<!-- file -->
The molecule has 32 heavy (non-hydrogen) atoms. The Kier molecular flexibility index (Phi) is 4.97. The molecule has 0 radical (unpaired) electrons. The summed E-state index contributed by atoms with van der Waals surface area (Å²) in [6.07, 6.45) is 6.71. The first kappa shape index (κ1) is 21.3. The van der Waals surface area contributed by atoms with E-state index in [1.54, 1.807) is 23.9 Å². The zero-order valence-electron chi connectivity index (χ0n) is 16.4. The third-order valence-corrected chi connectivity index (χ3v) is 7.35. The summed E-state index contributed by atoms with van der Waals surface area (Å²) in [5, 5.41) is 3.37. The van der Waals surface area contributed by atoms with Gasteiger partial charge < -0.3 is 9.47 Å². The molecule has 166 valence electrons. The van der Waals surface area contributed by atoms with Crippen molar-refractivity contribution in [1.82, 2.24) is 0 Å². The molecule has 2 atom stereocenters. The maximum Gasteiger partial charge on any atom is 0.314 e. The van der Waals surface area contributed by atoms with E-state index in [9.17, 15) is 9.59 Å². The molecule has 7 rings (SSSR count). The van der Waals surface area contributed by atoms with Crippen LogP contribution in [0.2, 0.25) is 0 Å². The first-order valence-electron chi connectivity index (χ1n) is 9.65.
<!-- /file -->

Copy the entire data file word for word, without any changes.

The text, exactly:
The molecule has 32 heavy (non-hydrogen) atoms. The Kier molecular flexibility index (Phi) is 4.97. The molecule has 0 radical (unpaired) electrons. The summed E-state index contributed by atoms with van der Waals surface area (Å²) in [6.07, 6.45) is 6.71. The first kappa shape index (κ1) is 21.3. The van der Waals surface area contributed by atoms with E-state index in [1.54, 1.807) is 23.9 Å². The zero-order valence-electron chi connectivity index (χ0n) is 16.4. The third-order valence-corrected chi connectivity index (χ3v) is 7.35. The summed E-state index contributed by atoms with van der Waals surface area (Å²) in [5, 5.41) is 3.37. The van der Waals surface area contributed by atoms with Gasteiger partial charge < -0.3 is 9.47 Å². The molecule has 166 valence electrons. The van der Waals surface area contributed by atoms with Crippen molar-refractivity contribution in [1.82, 2.24) is 0 Å². The molecule has 2 atom stereocenters. The maximum Gasteiger partial charge on any atom is 0.314 e. The van der Waals surface area contributed by atoms with E-state index in [9.17, 15) is 9.59 Å². The molecule has 7 rings (SSSR count). The van der Waals surface area contributed by atoms with Crippen LogP contribution in [0.2, 0.25) is 0 Å². The first-order valence-electron chi connectivity index (χ1n) is 9.65.